Brazil is a unique country thanks to its landscapes, music, culture, and of course its delicious food. Today’s Brazilian cuisine is the result of the combination of traditional local food customs mixed with the dishes that the Europeans and African slaves brought in during the times of colonization.
Portugal and Africa are perhaps the biggest influences in the culinary offering currently known in Brazil. From the street food stands in São Paulo to the high-end restaurants in Rio de Janeiro’s Leblon area, you can still clearly taste these influences. And, one thing is for sure, it tastes absolutely amazing!
Feijoada is the national dish of Brazil. It is a meal composed of black beans and pork in the form of sausage, bacon, pork loin or ribs. It is often accompanied by manioc flour, rice, and orange slices.
Feijoada originated from the African slaves who collected the leftovers of the plantation owners, mixed them with black beans and prepared a stew. Despite its humble origin, this dish has become popular across all social classes in Brazil and is prepared on different occasions such as family reunions or weddings.
Feijoada is as representative of Brazil’s culinary culture as Samba is, in terms of music, or the Carnival, which is a worldwide recognized festivity.
Acarajé is another typical Brazilian dish of African origin. It is basically a bread roll with beans, onions, salt, shrimp, and pepper. Once all the ingredients are blended in a mixer, they are fried in vegetable oil and then stuffed with vetapá, okra, cooked shrimp, and onion.
Acarajé is very common in the Bahia region in the northeastern part of Brazil. It is closely linked to the religious customs of Africa, in combination with those of Brazil. The acarajé has at least two versions, a vegetarian with green tomatoes and chili, and the one called abara, in which the ingredients, instead of frying, are boiled.
Generally, this dish is eaten as a snack and it can be found at almost every street stand in Bahia. As a curious fact, acarejé cannot be sold in restaurants. There is an organization called the Association of Acarejé Bahianas, whose main task is to support the street vendors and to prevent this dish from being part of the menu of any of the formal establishments, and thus maintain the sale of this product in the streets. It is a tradition that they intend to maintain in this way.
Vetapá is a kind of puree made by blending previously cooked shrimp, peanuts, bread soaked in coconut milk, ginger, onion, salt, coriander and pepper. It should be heated in a shallow pot or casserole over low heat while adding coconut milk gradually.
Vetapá comes from Africa as well. In the past, this dish could mostly be found in the Bahia region where it influenced the cuisine of that area. In the meantime, this recipe has spread throughout the entire Brazilian territory and adapted specific characteristics of each region.
One of the most notable variantions of this dish is the one prepared in Amazonas, where it does not contain peanuts. While in other areas, it is accompanied by rice, because its consistency is practically a cream. Many people usually serve it with meat, fish, and fresh squid. An excellent combination is to use it as a filling for acarajé.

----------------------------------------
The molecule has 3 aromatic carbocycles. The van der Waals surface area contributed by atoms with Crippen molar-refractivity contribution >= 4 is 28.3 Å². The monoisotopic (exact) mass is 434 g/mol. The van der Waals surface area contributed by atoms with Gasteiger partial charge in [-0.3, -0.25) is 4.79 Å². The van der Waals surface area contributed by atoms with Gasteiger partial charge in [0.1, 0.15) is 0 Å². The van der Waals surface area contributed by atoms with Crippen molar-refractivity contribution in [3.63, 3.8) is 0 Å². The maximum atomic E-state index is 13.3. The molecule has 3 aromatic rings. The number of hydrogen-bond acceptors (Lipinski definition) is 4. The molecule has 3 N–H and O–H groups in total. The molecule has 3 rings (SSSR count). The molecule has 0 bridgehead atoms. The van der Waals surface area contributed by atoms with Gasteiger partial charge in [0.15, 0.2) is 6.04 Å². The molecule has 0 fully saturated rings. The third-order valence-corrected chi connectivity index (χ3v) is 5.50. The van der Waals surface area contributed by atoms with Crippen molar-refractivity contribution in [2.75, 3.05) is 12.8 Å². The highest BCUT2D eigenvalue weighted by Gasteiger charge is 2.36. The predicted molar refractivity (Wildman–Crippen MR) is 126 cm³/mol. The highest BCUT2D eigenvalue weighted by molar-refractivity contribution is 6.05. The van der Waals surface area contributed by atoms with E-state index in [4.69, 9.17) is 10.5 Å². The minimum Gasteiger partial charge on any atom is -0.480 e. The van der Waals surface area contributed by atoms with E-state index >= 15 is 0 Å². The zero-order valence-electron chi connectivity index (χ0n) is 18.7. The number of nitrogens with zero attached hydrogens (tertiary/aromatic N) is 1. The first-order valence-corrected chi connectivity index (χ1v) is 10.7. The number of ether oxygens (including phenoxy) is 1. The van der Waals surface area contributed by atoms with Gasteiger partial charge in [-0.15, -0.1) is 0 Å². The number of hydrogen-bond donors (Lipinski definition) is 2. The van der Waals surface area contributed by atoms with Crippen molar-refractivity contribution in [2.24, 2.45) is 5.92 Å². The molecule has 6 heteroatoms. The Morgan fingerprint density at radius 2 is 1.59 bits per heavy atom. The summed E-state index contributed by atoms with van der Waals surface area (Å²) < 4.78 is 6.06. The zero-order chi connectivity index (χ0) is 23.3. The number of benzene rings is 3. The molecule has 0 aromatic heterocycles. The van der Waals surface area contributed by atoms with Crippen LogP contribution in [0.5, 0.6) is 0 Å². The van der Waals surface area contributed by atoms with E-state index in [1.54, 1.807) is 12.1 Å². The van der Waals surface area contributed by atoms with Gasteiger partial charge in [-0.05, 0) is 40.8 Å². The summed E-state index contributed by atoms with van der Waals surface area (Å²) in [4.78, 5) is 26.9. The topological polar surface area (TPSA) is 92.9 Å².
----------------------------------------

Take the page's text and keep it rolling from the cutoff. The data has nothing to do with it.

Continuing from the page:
Picanha is a beef cut characteristic of Brazil. The origin of its name is related to the cattle ranching carried out in Rio Grande do Sul and Mato Grosso. It is a rod used by cattle ranchers to drive cattle.
This rod had at one of its ends an iron point with which the cattle was prodded in the lumbar region, in the posterior part. Subsequently, this area adopted the name of picanha.
The picanha is located at the back of the cow’s loin, has a triangle shape and is covered with a layer of fat that increases its flavor.
This dish is best grilled, but you should avoid direct heat. This way it stays juicy. When making a trip to Brazil, you absolutely have to find time to taste this exquisite dish!
About 10 minutes of cooking on the hot grill is enough for this juicy delicacy. Generally, I would ask for medium-rare to take advantage of the juiciness of the cut.
Moqueca de peixe
Moqueca de peixe (fish moqueca) is a popular Brazilian dish that is very common in the provinces of Espírito Santo and Bahia. It is prepared with loins of grouper, snapper, or sea bass, seasoned with salt and pepper, and marinated in lemon juice.
Red and green bell pepper and onion are fried and the fish is added with palm oil, shrimps, coconut milk, coriander and, ground chili. Then, you let it simmer for about 10 minutes.
Moqueca means a stick for grilling over hot coals. It comes from moquem, a native expression. The natives used to cook fish and meat wrapped in banana leaves over a fire. Then they used a stick to roast them, very similar to the skewers we know.
Nowadays, this kind of soup is prepared in a clay pot, an element as traditional as the fish dish itself, to the point of being considered an intangible national treasure, due to its cultural value.
Casquinha de siri
Casquinha de siri is a dish that is frequently consumed in the coastal regions of Brazil. This dish is made with crab meat that is marinated with lemon juice, then onion, tomato and bell pepper previously sautéed with coriander and garlic are added. Finally, cassava flour and Parmesan cheese are added to bake it. It is traditionally served in a crab shell.